Frustrations traverse darker, druggier territory on new LP

Frustrations traverse darker, druggier territory on new LP
Frustrations. Photo by Brian Rozman.

It's not a goodbye, but more of a "see you again sometime, eventually." At least that's what we're hoping when it comes to Frustrations, Detroit's criminally underrated practitioners of noisy post-punk, composed of X! Records label head Scott Dunkerley on drums, Sean Dufty on bass, and Colin Simon on guitar. With two members living in different cities, five years in-between second album Negative Reflections and what became their latest release, it was, to put it mildly, a pleasant and needed surprise when this year's freshly minted Transmission From the Ether, their third record, was finally released.

Tensely captivating psychedelic dissonance that replaces the rock in "punk rock" and "noise rock" with something just a bit weirder, even prettier, Transmission From the Ether also quite skillfully mines the harsher, more aggressive ground implied by the punk and noise components of the equation.

The official record release show, for both Transmission From the Ether and fellow new X! album Fake Surfers' Cheap Meat, is this Sunday, July 31, at Hybrid Moments in Detroit, with PRC and K9 Sniffies on the bill as well. This show concludes what will probably be Frustrations' last East Coast tour; Dufty will be missed on bass for the entirety, but Pete Steffy of Johnny Ill Band/Beekeepers is on deck in his absence. A West Coast tour may someday happen, but otherwise, the best we can hope for more Frustrations is the possibility of an occasional Detroit show.

Learn a little bit more about the band and their new album in our short interview below and follow each member's new projects, too: Dunkerley is drumming in Chicago's gothic post-punk trio Order of Night, Dufty is recording dark synth noise as Prior Form in Seattle, and Simon is playing guitar on Paint Thinner's post-punk dirges right here in Detroit.

Metro Times: How did your individual musical progression within the band develop throughout the years?

Sean Dufty: When we started I was 17 and transitioning from a heavy classic rock phase into more interesting music. Besides getting into the obvious stuff like the Stooges and MC5, I also remember listening to a lot of Sonic Youth, Blonde Redhead, Spacemen 3, Husker Du, and John Coltrane in the early years. We are all fans of the Ventures. The tight instrumentation and arrangements of surf records definitely rubbed off on us. One of the coolest things about starting to play out and tour was that our fellow bands became influences themselves. Seeing your friends' bands evolve is exciting. And being around that energy encourages you to do the same.

Scott Dunkerley: In the beginning, I approached the group as more of a loose "anything goes" sort of project, where we could feel free to try out different ideas we each had and weren't consciously aiming for any particular sound. This spirit of openness led to us all jamming on sounds we were stoked on, and that led to a somewhat more coherent sound emerging later as the group progressed.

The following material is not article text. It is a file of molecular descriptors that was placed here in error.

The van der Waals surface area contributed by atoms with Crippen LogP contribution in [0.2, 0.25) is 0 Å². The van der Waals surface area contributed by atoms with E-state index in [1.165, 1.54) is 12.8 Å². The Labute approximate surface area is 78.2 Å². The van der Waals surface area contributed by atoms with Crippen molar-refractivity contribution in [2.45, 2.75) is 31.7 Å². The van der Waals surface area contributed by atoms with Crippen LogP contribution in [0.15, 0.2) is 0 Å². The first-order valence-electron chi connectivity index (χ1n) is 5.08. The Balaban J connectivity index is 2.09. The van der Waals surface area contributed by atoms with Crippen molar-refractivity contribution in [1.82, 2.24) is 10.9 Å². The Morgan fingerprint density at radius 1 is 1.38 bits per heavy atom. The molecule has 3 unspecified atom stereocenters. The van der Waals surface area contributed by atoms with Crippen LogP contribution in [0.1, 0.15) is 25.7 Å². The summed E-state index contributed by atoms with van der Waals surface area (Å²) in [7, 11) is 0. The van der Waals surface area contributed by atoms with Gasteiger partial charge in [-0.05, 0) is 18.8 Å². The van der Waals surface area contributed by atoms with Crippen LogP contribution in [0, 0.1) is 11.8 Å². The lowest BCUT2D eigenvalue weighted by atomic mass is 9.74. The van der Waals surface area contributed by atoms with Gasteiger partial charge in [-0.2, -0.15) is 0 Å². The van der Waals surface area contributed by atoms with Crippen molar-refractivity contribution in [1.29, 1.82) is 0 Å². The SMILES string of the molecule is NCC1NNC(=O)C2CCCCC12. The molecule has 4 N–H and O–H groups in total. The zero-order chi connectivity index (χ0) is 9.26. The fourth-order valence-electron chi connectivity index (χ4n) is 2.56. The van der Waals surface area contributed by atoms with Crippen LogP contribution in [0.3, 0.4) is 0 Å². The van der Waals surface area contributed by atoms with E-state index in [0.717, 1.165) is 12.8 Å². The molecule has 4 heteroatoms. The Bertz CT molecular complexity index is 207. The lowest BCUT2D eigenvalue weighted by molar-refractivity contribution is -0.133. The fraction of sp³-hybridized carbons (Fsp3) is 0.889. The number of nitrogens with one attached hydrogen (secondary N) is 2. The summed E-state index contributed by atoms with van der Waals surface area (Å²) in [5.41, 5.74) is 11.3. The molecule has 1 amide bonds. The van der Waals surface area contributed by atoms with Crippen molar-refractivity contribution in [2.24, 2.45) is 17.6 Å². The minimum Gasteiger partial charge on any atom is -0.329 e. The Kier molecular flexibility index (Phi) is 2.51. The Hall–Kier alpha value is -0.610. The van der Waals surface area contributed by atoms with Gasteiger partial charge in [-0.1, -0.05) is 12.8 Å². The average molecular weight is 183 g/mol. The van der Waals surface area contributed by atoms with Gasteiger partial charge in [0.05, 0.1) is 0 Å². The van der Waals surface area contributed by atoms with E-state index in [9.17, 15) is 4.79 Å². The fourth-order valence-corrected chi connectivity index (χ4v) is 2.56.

MT: Describe the new album in three words.

Dufty: Determined, focused, haunting.

MT: What was recording like?

Dunkerley: We recorded half the album with Chris Koltay and half the album with Adam Cox. Recording with Koltay went quickly — one day of tracking and a couple days of mixing. The sessions with Adam took longer, and we were more deeply involved in the mixing process. My van, with all my drums in it, had been stolen from the parking lot behind Koltay's studio a couple weeks before our session there. I definitely had that on my mind as I was bitterly setting up the studio drum kit [laughs]. I played the songs faster than usual that day.

Dufty: Most of the songs on this record had been written for quite some time before recording, some as far back as 2009. We went in with 15-16 songs, and weren't really sure where they were going to end up or in what order. This was nice because we could focus solely on making the recordings as strong as possible, letting the songs take their own course, and then think about how to fit it all together later. Chris and Adam were somewhat familiar with our sound already before recording, and provided great feedback and ideas. These sessions were the most natural and relaxed we've ever done — probably because having played the songs for so long it allowed us to dig into the structures of them and get familiar with all the weird, little intricacies that tend to develop.

Colin Simon: The recording process has been at least a little grueling every time we've done it. But that's OK, because we want it to sound a certain way, and I think we have sort of a lot going on for just being a three piece.

It's true — Frustrations do have a lot going on for only having three members. And the new album presents their strongest material yet, a nervously stirred mix of what Wire might sound like if they were an AmRep band (one with as much of an appreciation for tautly composed surf as for the brutal beauty of Shellac and the sharpness of the Minutemen). All of which makes it so much more of a shame that who knows when, if ever, we'll get anything new from them, and much more than enough reason to make sure you don't miss the show this weekend.

Frustrations perform on Sunday, July 31 at Hybrid Moments; Starts at 9 p.m.; 2144 Bagley St., Detroit; Admission price TBA.

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